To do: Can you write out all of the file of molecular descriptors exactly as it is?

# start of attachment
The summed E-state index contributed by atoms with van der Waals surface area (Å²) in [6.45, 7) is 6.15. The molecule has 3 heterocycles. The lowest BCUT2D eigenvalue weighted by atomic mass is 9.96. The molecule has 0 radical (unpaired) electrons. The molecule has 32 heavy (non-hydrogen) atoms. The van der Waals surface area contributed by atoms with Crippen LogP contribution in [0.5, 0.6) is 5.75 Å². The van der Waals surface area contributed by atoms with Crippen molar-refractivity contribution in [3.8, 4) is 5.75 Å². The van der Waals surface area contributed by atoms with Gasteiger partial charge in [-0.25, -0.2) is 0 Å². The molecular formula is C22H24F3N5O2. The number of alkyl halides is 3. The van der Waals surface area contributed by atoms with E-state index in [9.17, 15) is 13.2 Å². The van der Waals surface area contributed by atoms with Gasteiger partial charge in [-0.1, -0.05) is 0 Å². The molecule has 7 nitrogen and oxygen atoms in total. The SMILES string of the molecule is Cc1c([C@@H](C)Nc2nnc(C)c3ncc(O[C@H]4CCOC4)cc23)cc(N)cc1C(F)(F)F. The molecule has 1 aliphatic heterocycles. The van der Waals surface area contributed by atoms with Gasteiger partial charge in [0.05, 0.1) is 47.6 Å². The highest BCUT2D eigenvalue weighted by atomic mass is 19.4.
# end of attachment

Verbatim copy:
The summed E-state index contributed by atoms with van der Waals surface area (Å²) in [6.45, 7) is 6.15. The molecule has 3 heterocycles. The lowest BCUT2D eigenvalue weighted by atomic mass is 9.96. The molecule has 0 radical (unpaired) electrons. The molecule has 32 heavy (non-hydrogen) atoms. The van der Waals surface area contributed by atoms with Crippen LogP contribution in [0.5, 0.6) is 5.75 Å². The van der Waals surface area contributed by atoms with Crippen molar-refractivity contribution in [3.8, 4) is 5.75 Å². The van der Waals surface area contributed by atoms with Gasteiger partial charge in [-0.25, -0.2) is 0 Å². The molecular formula is C22H24F3N5O2. The number of alkyl halides is 3. The van der Waals surface area contributed by atoms with E-state index in [9.17, 15) is 13.2 Å². The van der Waals surface area contributed by atoms with Gasteiger partial charge in [-0.1, -0.05) is 0 Å². The molecule has 7 nitrogen and oxygen atoms in total. The SMILES string of the molecule is Cc1c([C@@H](C)Nc2nnc(C)c3ncc(O[C@H]4CCOC4)cc23)cc(N)cc1C(F)(F)F. The molecule has 1 aliphatic heterocycles. The van der Waals surface area contributed by atoms with Gasteiger partial charge in [0.05, 0.1) is 47.6 Å². The highest BCUT2D eigenvalue weighted by atomic mass is 19.4.